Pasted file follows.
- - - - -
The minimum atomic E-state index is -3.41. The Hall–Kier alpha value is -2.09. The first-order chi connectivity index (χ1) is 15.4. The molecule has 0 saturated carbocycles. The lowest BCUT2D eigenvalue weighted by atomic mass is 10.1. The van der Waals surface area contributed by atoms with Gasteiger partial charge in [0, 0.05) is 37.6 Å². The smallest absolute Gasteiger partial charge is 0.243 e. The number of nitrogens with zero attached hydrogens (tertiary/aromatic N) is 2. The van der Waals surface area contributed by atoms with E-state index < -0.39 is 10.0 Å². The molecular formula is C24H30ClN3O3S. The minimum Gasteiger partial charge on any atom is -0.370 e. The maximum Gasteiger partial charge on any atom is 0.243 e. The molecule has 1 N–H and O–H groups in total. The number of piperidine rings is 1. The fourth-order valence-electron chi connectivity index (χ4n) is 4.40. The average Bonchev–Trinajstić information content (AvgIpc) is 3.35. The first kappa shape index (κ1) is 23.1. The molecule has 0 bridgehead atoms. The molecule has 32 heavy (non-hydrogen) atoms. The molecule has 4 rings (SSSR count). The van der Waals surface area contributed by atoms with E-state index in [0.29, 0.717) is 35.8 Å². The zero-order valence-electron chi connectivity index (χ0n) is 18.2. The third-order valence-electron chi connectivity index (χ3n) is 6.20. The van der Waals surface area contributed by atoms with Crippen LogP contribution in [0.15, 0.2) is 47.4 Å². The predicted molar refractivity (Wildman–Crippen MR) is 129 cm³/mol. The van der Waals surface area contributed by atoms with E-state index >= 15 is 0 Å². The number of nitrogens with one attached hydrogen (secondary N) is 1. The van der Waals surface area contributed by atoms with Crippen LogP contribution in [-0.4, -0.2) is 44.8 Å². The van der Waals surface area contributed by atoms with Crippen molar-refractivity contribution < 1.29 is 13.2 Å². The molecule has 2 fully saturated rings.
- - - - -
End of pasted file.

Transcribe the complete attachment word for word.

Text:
The minimum atomic E-state index is -3.41. The Hall–Kier alpha value is -2.09. The first-order chi connectivity index (χ1) is 15.4. The molecule has 0 saturated carbocycles. The lowest BCUT2D eigenvalue weighted by atomic mass is 10.1. The van der Waals surface area contributed by atoms with Gasteiger partial charge in [0, 0.05) is 37.6 Å². The smallest absolute Gasteiger partial charge is 0.243 e. The number of nitrogens with zero attached hydrogens (tertiary/aromatic N) is 2. The van der Waals surface area contributed by atoms with E-state index < -0.39 is 10.0 Å². The molecular formula is C24H30ClN3O3S. The minimum Gasteiger partial charge on any atom is -0.370 e. The maximum Gasteiger partial charge on any atom is 0.243 e. The molecule has 1 N–H and O–H groups in total. The number of piperidine rings is 1. The fourth-order valence-electron chi connectivity index (χ4n) is 4.40. The average Bonchev–Trinajstić information content (AvgIpc) is 3.35. The first kappa shape index (κ1) is 23.1. The molecule has 0 bridgehead atoms. The molecule has 32 heavy (non-hydrogen) atoms. The molecule has 4 rings (SSSR count). The van der Waals surface area contributed by atoms with E-state index in [0.29, 0.717) is 35.8 Å². The zero-order valence-electron chi connectivity index (χ0n) is 18.2. The third-order valence-electron chi connectivity index (χ3n) is 6.20. The van der Waals surface area contributed by atoms with Crippen LogP contribution in [0.15, 0.2) is 47.4 Å². The predicted molar refractivity (Wildman–Crippen MR) is 129 cm³/mol. The van der Waals surface area contributed by atoms with E-state index >= 15 is 0 Å². The number of nitrogens with one attached hydrogen (secondary N) is 1. The van der Waals surface area contributed by atoms with Crippen LogP contribution in [-0.4, -0.2) is 44.8 Å². The van der Waals surface area contributed by atoms with Crippen molar-refractivity contribution < 1.29 is 13.2 Å². The molecule has 2 fully saturated rings.